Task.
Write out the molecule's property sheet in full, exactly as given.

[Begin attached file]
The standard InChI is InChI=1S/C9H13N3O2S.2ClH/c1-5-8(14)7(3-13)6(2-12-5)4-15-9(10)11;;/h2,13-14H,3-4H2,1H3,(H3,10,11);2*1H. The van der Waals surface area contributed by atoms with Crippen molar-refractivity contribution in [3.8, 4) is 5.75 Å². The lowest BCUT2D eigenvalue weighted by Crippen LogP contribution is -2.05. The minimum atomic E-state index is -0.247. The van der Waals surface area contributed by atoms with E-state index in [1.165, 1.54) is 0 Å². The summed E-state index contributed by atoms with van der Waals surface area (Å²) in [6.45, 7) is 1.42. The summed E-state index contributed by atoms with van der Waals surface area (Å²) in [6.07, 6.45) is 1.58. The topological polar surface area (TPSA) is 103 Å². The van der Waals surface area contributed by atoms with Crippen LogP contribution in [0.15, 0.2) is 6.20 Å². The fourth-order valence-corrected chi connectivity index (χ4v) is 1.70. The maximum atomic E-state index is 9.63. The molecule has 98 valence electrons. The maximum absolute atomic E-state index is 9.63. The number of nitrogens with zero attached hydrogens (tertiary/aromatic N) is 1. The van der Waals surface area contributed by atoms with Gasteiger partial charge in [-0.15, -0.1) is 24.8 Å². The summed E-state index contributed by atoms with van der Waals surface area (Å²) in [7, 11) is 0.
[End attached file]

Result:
The standard InChI is InChI=1S/C9H13N3O2S.2ClH/c1-5-8(14)7(3-13)6(2-12-5)4-15-9(10)11;;/h2,13-14H,3-4H2,1H3,(H3,10,11);2*1H. The van der Waals surface area contributed by atoms with Crippen molar-refractivity contribution in [3.8, 4) is 5.75 Å². The lowest BCUT2D eigenvalue weighted by Crippen LogP contribution is -2.05. The minimum atomic E-state index is -0.247. The van der Waals surface area contributed by atoms with E-state index in [1.165, 1.54) is 0 Å². The summed E-state index contributed by atoms with van der Waals surface area (Å²) in [6.45, 7) is 1.42. The summed E-state index contributed by atoms with van der Waals surface area (Å²) in [6.07, 6.45) is 1.58. The topological polar surface area (TPSA) is 103 Å². The van der Waals surface area contributed by atoms with Crippen LogP contribution in [0.15, 0.2) is 6.20 Å². The fourth-order valence-corrected chi connectivity index (χ4v) is 1.70. The maximum atomic E-state index is 9.63. The molecule has 98 valence electrons. The maximum absolute atomic E-state index is 9.63. The number of nitrogens with zero attached hydrogens (tertiary/aromatic N) is 1. The van der Waals surface area contributed by atoms with Gasteiger partial charge in [-0.15, -0.1) is 24.8 Å². The summed E-state index contributed by atoms with van der Waals surface area (Å²) in [7, 11) is 0.